“Western Union is a leader in global money movement and payment services. The core segment, consumer-to-consumer, enables global money transfers usually within minutes of transfer initiation. This utilises a physical network, with agent locations in more than 200 countries and territories, and a compliance network, used to prevent money laundering and fraud.

“The company is increasingly seeking to supplement these services with online money transfers, which have been built into several global social media networks.”

PayPal

James Thomson, manager of Rathbone Global Opportunities, has no fewer than four payment companies in his top ten – including PayPal.

James said: “We’ve a number of payment companies in the portfolio, which together form around 9% of the fund. There is an ecosystem around payments, and getting paid is obviously a mission critical business function. So we own different companies that are attacking this in different ways, although if one isn’t successful, it isn’t a house of cards – there’s balance and diversity.

“We own Visa and Mastercard – the payment networks, the rails that transactions run over. They don’t take credit risk, just a very small fee per transaction. But as the shift from cash to card accelerates, and the overall volume and value of payments rises, they should benefit.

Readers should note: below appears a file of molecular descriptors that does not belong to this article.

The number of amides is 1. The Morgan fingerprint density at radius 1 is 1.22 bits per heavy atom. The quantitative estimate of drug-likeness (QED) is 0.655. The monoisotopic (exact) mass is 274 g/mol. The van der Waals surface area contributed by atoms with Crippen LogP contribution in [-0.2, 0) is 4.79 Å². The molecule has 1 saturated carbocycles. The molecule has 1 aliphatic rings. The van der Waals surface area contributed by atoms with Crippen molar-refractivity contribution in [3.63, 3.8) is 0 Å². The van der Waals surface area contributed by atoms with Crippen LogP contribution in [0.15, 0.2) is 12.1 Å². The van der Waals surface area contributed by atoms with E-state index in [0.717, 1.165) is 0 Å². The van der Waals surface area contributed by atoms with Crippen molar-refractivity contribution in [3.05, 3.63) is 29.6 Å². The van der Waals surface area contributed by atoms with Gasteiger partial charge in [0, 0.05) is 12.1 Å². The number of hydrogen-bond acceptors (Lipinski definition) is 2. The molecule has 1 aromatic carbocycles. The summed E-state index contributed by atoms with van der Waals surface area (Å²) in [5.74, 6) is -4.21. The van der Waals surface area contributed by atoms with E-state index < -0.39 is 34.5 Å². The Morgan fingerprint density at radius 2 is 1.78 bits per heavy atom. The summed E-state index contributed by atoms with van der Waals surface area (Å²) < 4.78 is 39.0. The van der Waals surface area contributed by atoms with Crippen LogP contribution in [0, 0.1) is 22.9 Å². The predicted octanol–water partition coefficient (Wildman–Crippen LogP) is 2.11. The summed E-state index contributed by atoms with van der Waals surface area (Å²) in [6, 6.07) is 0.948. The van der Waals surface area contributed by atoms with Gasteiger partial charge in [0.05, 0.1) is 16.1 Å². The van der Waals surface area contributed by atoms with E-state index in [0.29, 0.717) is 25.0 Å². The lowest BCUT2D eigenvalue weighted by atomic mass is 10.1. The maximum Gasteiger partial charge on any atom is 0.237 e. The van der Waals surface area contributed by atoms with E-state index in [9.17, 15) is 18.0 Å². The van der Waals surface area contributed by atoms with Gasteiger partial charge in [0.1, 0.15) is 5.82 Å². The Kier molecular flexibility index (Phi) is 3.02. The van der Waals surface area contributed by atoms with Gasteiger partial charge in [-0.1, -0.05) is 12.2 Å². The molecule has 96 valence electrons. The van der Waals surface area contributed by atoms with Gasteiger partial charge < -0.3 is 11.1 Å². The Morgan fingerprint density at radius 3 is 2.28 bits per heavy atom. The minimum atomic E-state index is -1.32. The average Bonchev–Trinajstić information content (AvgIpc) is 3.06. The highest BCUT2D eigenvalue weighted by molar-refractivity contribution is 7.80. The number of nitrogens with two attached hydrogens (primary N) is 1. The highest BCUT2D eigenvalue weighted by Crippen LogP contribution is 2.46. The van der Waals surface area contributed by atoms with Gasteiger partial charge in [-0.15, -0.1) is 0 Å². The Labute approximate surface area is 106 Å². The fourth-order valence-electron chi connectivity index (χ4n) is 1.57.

“PayPal is a payments platform. It links merchants and consumers with a particular focus on e-commerce. There is also emerging growth coming from person-to-person money transfers using Venmo.

“Finally, we own merchant acquirer Global Payments, which provides payment terminals to small businesses. But increasingly they are wrapping value around the transaction – linking it to the small businesses accounting software, inventory management, and a loyalty program. This creates a much stickier link than just a terminal.”

 

*Source: www.thecalculatorsite.com, £1,000 with 18% annual interest rate calculated monthly for one year.
*Source: www.thefinder.com, UK credit card statistics 2019
^Apple Card is not available in the UK at present.
All holdings correct as at 31 January 2020

The views of the author and any people interviewed are their own and do not constitute financial advice. However the knowledge that professional analysts have analysed a fund or trust in depth before assigning them a rating can be a valuable additional filter for anyone looking to make their own decisions. Before you make any investment decision make sure you’re comfortable and fully understand the risks. If you invest in fund or trust make sure you know what specific risks they’re exposed to. Past performance is not a reliable guide to future returns. Remember all investments can fall in value as well as rise, so you could make a loss.